It is a largely ceremonial position, President of Germany, with moral authority wrapped up in it. Chancellor Angela Merkel vouchsafed that Christian Wulff was morally upstanding when she managed to have him elected to the job in 2010. It wasn’t easy.
He was Merkel’s protege, but it took three rounds of voting in the parliament. Nine hours was a record. The former Prime Minister of the state of Lower Saxony was an ally in her centre-right Christian Democrat party.
He was the country’s youngest-ever head of state, then 51. A practising Catholic, twice-married, his path of troublesome public and media criticism lay ahead… that he had accepted free holidays from rich contacts, discounts on purchases, free upgrades.
The straw that broke the proverbial camel’s back was a house, bought with a preferential interest rate.
He got the loan from a businessman’s wife, and when asked about his dealings he dodged the question – none with the husband, he said; did not mention her.
But what really stoked the scandal was his trying to hush the story up with the chief editor of Bild newspaper.
The thing had started smoking in December but Wulff clung to office, refuting the allegations he had acted improperly. When he ended this week by quitting at last, his less-than-two-year presidency had been Germany’s shortest ever, and Merkel accepted his resignation with regret, she said.
Merkel’s poll ratings are still robust, but finding a suitable new moral compass for the nation is seen as very distracting when she has the euro zone crisis and Greek difficulties to handle.
While some say this is unlikely to have much impact on that, others say Merkel’s reputation will suffer.
The resignation is likely to fire up her domestic opposition, the SPD and Greens. They have left her relatively in peace, recently.
euronews spoke with the Berlin correspondent for ZDF television, Frank Buchwald.
Stefan Grobe asked: Wulff’s resignation came surprisingly quickly – even if it wasn’t unexpected. How do you see things now? Who will be damaged by this?”
Frank Buchwald: The political damage will firstly be felt by Christian Wulff himself. Next will be the coalition, because they were the ones who actually elected Wulff as president. So it’s clear the political consequences will fall on the governing coalition.
euronews: Recently, German Chancellor Angela Merkel has been preoccupied with European politics, as the crisis in Greece has practically become domestic politics in Germany. How much has the euro crisis weakened her?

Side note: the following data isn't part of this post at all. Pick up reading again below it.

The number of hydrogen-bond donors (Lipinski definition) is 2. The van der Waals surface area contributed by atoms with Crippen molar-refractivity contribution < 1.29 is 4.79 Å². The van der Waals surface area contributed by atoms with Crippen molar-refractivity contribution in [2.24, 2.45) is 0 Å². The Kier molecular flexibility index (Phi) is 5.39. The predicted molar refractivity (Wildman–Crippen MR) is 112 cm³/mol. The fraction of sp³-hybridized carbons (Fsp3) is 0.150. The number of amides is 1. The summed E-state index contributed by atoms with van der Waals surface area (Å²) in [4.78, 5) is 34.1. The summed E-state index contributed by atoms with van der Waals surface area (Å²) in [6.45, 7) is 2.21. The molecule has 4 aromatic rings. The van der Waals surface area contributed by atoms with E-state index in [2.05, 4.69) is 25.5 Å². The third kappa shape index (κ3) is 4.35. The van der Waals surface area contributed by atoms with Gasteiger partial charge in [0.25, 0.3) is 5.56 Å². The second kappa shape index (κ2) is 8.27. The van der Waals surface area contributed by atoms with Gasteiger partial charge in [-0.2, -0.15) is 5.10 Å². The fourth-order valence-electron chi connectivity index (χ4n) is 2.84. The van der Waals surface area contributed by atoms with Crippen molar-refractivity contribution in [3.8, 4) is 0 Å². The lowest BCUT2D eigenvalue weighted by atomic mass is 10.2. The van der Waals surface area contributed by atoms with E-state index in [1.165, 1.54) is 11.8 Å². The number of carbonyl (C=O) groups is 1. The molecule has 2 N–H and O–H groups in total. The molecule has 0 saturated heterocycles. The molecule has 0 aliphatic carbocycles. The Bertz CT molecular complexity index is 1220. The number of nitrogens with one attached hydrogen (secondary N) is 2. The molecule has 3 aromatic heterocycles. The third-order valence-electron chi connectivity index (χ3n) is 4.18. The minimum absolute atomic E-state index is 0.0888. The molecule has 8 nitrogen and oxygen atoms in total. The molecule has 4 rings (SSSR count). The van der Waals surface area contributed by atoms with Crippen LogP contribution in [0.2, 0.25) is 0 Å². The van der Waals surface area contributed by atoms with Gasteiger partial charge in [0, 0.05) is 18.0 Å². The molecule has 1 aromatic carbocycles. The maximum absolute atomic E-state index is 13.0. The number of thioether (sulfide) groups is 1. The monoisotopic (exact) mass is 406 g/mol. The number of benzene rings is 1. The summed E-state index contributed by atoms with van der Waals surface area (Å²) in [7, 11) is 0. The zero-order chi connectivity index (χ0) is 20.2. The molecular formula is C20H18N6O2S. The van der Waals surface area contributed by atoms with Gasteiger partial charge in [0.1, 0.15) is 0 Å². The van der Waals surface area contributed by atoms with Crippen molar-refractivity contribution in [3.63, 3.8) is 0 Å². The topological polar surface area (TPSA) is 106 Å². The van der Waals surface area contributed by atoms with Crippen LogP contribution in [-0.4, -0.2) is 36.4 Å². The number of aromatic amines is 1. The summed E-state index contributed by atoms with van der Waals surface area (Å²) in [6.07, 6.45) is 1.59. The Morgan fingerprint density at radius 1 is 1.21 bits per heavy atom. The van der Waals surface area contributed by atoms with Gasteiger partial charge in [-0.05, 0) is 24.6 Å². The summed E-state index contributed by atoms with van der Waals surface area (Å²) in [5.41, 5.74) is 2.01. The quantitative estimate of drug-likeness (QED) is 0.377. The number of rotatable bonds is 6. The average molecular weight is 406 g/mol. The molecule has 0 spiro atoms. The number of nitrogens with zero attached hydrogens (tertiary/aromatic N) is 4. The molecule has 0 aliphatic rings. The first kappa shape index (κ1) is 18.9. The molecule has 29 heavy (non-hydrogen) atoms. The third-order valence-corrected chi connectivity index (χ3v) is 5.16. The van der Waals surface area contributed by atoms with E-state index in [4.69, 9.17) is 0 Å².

Buchwald: Well, she has quite a lot to do here in Berlin, because she has to put a new president in charge in a quite short space of time; the constitution says less than 30 days. And obviously she has bigger problems coming from Europe, in particular Greece, which is very complicated to manage inside her coalition. This makes one more problem for Merkel in an already complicated situation. The president in Germany has a constitutional role, which doesn’t give him any real power. It’s a question of speeches, which are usually made by the President, and about confidence. So, as the efforts to save the euro and the aid to Greece questions are debated here in Germany, a President who’s more critical of the Chancellor could pose more problems for Merkel.
euronews: After Horst Köhler, Wulff is the second German head of state to resign. What does this tell us about the political culture in Germany?
Buchwald: It has become harder here in Berlin for the president as well. In the German constitution the president is like a substitute for a king. He stands above the parties. That’s what the constitution says. But unlike in the past, he is being targeted and watched by the media more closely.”
euronews: Now, it might be very hard for Merkel to push through a conservative candidate as a successor to Wulff. Is that a sign for political change in Berlin in 2013?
Buchwald: It’s being thought of as something of an indicator in Germany – that a presidential election by the parliament is always a kind of preliminary decision about who gets to govern the country, which coalition will come together. It is an old theory that’s never been proven, but naturally the balance of power in the federal assembly, which elects the president, says a lot about who might have the upper hand in the future.